In ancient Greece the color purple was eblematic of wealth and


Organic Dyes of the Ancient and Modern World

Organic chemistry, Fall 2009, UNHM By Michael Cochran-Boucher and An

• It has been said that “the Merrimac river is the same color as the shirts being dyed, as are the people swimming it its waters”.

• The river is no longer polluted and the waters are used for drinking by many neighboring • towns. • The old mill buildings provide space to a diverse group of interests, from the Segway to UNHM. The N.H. mills are vibrant and they still make textiles, only of a different sort.

Today Warwick Mill company makes fabrics used for the impact airbags of Mars Exploration Rovers Spirit , fabric for missile defense blimps, even bullet proof vests.

Pre-Industrial Dyeing Techniques

• • • • • Colors of the ancient world were derived from plant and earth pigments. The pigments were mixed with natural resins, animal fats or drying oils .

The range of colors was quite extensive but not unlimited like today. The colors available were also limited due to geographic isolation.

The expense or rarity of certain plant or mineral substances.

Phoenician Purple Dye

• In ancient Greece the color purple was emblematic of wealth and prestige. • The dye came from shellfish, harvested from the Mediterranean. • Murex trunculus produced a blue-purple , Murex brandaris produced dark red stain.

• The Phoenicians mixed together the two dyes to produce the rich Carthaginian purple.

• The Phoenicians overharvested the snails to the brink of extinction.

Ancient Egypt

• • • • The blue mineral Lapis Lazuli possessed purportedly life-giving powers.

Egyptian Blue was used in conjunction with lapis lazuli for painting eyes The color was used on the crowns of the pharaohs' statues and sarcophagus. The Nile is rendered in blue color on grave paintings Female figures colored in blue glaze were found in Egyptian graves These might have represented life and creation.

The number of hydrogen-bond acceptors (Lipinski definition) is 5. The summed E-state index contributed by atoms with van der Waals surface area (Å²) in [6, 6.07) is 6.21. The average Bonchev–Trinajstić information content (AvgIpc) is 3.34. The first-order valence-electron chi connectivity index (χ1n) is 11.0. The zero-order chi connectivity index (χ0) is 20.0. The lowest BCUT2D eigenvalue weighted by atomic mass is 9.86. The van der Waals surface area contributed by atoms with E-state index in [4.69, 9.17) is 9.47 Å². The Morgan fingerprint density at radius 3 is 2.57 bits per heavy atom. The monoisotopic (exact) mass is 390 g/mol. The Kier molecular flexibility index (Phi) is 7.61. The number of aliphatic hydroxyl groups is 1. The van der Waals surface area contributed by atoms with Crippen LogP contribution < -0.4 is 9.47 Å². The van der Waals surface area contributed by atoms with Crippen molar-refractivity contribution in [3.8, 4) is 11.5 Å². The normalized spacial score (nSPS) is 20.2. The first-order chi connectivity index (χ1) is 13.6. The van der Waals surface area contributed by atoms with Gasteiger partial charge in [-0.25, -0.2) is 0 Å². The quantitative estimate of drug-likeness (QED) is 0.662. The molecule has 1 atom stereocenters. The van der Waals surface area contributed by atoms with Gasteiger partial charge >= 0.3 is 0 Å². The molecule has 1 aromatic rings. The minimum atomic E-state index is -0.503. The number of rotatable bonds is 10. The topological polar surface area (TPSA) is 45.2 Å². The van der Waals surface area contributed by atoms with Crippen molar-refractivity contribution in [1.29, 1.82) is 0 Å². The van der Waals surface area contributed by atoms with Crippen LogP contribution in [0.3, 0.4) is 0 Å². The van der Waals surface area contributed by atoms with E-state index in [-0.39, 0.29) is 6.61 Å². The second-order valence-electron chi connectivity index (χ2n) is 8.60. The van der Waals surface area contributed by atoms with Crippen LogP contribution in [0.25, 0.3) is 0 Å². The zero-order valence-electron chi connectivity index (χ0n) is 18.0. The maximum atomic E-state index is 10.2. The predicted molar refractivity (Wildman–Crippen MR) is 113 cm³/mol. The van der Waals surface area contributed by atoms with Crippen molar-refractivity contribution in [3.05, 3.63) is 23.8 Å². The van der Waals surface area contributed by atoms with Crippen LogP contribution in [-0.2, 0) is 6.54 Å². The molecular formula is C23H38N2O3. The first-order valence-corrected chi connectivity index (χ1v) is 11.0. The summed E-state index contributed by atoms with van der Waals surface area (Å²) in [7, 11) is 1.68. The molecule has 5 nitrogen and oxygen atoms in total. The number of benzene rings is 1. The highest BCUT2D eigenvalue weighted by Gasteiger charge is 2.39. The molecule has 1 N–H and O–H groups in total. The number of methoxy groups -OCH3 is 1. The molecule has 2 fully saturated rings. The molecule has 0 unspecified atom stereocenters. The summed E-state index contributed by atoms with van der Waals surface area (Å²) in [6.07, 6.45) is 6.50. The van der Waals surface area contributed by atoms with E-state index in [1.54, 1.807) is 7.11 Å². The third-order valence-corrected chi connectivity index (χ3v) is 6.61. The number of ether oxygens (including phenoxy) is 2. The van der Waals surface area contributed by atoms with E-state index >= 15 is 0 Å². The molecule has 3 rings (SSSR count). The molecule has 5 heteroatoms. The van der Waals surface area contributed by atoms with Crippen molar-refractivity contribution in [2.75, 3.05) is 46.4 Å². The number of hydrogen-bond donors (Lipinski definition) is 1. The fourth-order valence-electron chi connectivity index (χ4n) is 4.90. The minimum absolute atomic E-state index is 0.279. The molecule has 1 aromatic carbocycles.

Organic Dyes of Today

• The yarns shown below are made by small independent artisans.

• They use simple techniques to achieve amazing results.

• These colored yarns were dyed using all natural basic organic dyes. • The colors are beautiful, vibrant and durable. • Many of these dyes are not available in large quantities, many are made by the artisans in small quantities.

Commercial Dye Alternatives

• Prior to commercial dyes, the use of natural plant, mineral and other organic sources were used in the dyeing process. • With the advent of new fuel -making procedures, where waste by-products of commercial plants are made into methanol, It is possible that fast growing plants such as pokeweed • could be used for fuel and for dye at the same time. This type of innovation can make a more “green” society.

Real modern Green Alternatives

Denim may be stylish, but there's an unexpected downside.:

Blue dye may pollute the planet.

In 2002, manufacturers produced 17,000 tons of synthetic indigo

Mostly to color jeans.

Indigo was naturally extracted from the woad plant.

Today the dye is usually produced from coal or oil--a process that can release toxic byproducts like cyanide into rivers and streams.

Scientist Scott Power in Palo Alto, Calif., claims he's found a "green" alternative

vats of Escherichia coli bacteria (single-cell organisms).

The Possibilities are Endless

Who knows what the future will bring ???????

T i e D y e S h i r t s • • • What we are going to be doing today is making wildly colored shirts. The process can be as simple as you care to make it. We are going to be making the project a little more interesting.

• The artisan’s fabric example on the left shows, by that by pre-treating the fabrics with stain block, we can create interesting designs. • We hope that you will enjoy the process and wear the results.

The Goal. Can it be done with cotton?